library(BIRDS) library(sp) # Create a grid for your sample area that will be used to summarise the data: <- makeGrid(gotaland, gridSize = 10) grid #> Warning in proj4string(obj): CRS object has comment, which is lost in output # The grid can be easily created in different ways. # Import the species observation data: <-bombusObs PBD# alternatively, you could load a previously downloaded .CSV file # Convert the data from an observation-based to a visit-based format, adding a # unique identifier for each visit: <- organizeBirds(PBD, sppCol = "scientificName", simplifySppName = TRUE) OB # Summarise the data: <- summariseBirds(OB, grid=grid) SB #> 2635 observations did not overlap with the grid and will be discarded. #> 0.06 % of the visits spill over neighbouring grid cells. # Look at some summarised variables: # Number of observations <- exportBirds(SB, dimension = "temporal", timeRes = "yearly", EBnObs variable = "nObs", method = "sum") # Number of visits <- exportBirds(SB, dimension = "temporal", timeRes = "yearly", EBnVis variable = "nVis", method = "sum") # The ratio of number of observations over number of visits <-EBnObs/EBnVis relObs # Average species list length (SLL) per year (a double-average, i.e. the mean # over cell values for the median SLL from all visits per year and cell) <- colMeans(SB$spatioTemporal[,,"Yearly","avgSll"], na.rm = TRUE)EBavgSll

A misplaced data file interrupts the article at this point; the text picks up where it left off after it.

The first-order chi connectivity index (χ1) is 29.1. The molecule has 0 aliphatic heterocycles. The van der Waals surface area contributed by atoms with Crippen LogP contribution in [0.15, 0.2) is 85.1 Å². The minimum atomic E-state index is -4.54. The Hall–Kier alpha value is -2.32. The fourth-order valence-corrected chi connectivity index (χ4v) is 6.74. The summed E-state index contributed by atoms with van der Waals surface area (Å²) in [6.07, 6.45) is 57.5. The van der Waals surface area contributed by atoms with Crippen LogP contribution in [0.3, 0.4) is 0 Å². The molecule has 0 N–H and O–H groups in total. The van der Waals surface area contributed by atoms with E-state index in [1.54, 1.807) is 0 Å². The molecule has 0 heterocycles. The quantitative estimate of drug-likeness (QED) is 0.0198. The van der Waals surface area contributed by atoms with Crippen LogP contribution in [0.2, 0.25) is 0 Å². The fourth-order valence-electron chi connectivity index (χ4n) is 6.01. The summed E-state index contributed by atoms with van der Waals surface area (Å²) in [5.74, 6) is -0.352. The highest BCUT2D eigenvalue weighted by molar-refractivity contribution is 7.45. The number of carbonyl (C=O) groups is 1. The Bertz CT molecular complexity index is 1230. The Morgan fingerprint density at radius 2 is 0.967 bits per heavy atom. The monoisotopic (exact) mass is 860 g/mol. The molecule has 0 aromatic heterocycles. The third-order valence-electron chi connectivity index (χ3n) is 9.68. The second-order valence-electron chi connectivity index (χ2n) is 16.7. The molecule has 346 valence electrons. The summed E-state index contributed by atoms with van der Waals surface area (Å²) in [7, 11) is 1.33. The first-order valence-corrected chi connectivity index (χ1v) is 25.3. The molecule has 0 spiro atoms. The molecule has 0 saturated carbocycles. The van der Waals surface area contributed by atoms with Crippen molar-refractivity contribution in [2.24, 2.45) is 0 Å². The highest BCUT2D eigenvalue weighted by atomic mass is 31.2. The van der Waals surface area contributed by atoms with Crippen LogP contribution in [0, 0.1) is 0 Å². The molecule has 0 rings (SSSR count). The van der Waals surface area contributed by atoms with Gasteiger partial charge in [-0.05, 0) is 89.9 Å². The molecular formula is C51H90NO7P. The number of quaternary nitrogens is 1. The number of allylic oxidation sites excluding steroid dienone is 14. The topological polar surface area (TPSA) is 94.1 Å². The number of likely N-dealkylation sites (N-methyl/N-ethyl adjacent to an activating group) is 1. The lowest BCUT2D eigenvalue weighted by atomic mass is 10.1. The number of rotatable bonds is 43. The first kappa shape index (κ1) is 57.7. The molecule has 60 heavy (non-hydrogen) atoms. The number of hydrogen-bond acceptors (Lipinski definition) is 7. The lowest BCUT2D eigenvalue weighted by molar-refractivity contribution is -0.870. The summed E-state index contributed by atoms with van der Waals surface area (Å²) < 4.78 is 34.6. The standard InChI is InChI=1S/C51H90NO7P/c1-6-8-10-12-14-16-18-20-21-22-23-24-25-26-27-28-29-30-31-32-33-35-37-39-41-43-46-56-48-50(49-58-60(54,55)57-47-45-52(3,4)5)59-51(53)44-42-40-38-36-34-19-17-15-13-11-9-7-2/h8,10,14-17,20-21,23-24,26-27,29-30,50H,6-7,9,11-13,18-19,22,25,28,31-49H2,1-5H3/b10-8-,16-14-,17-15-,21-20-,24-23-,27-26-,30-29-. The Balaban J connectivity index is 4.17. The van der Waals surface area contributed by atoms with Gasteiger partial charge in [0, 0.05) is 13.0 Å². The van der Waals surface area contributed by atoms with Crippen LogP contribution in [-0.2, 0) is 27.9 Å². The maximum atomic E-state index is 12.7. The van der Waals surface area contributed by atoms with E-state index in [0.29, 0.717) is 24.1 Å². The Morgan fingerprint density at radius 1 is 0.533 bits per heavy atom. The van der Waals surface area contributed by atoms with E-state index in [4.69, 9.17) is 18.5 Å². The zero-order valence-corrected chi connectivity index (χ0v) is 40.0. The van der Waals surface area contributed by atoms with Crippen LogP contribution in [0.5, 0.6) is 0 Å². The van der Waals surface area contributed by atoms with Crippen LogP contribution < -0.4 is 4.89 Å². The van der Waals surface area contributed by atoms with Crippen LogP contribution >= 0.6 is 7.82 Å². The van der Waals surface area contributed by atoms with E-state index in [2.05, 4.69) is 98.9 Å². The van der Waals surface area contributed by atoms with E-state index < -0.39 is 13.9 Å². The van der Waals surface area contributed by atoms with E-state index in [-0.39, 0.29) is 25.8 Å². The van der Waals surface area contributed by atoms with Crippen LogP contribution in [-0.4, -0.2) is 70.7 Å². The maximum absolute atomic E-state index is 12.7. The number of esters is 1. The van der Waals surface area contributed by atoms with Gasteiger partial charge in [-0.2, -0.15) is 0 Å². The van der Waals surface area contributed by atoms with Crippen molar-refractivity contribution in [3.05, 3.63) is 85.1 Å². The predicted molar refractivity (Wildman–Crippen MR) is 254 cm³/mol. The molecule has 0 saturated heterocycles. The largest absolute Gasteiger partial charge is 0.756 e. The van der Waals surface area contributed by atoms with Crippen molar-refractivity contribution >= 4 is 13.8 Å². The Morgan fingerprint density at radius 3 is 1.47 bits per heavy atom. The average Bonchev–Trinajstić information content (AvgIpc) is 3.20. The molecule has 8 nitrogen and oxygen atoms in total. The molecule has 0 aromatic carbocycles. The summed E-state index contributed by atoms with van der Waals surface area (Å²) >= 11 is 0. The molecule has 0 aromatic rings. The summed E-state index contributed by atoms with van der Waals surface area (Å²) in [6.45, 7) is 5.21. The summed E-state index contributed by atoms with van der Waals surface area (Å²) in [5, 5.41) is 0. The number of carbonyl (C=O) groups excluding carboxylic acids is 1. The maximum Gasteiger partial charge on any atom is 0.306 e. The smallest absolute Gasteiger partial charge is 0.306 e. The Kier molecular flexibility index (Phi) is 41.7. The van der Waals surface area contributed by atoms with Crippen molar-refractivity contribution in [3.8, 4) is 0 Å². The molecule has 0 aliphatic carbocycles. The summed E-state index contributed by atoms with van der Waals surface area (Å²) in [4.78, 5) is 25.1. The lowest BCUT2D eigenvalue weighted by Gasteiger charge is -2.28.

Then, with functions you already know, plot this into a time series.
<- par(no.readonly =TRUE) oldpar par(mar=c(4,4,1,6), las=1) plot(time(EBnObs), EBnObs, type = "l", lwd = 3, xlab = "Year", ylab = "Number", ylim=c(0, max(EBnObs)), xaxp=c(2000, 2018, 18)) lines(time(EBnObs), EBnVis, lwd=3, lty=2) lines(time(EBnObs), relObs * max(EBnObs) / max(relObs), lwd=3, lty=1, col="#78D2EB") lines(time(EBnObs), EBavgSll * max(EBnObs) / max(EBavgSll), lwd=3, lty=1, col="#FFB3B5") axis(4, at = seq(0, max(EBnObs), length.out = 5), labels = round(seq(0,max(relObs), length.out = 5), 1), lwd = 2, col = "#78D2EB", col.ticks = "#78D2EB") axis(4, at = seq(0, max(EBnObs), length.out = 5) , labels = round(seq(0,max(EBavgSll), length.out = 5), 1), lwd = 2, col = "#FFB3B5", col.ticks = "#FFB3B5", line = 3) legend("topleft", legend=c("n.observations","n.visits"), lty = c(1,2), lwd = 3, bty = "n") legend("bottomright", legend=c("n.observations / n.visits", "avg. SLL per cell"), lty = 1, lwd = 3, col = c("#78D2EB", "#FFB3B5"), bty = "n") par(oldpar)
Although we downloaded the data in April 2019, we know that the latest reports for 2018 were not yet uploaded and we see that in the figure.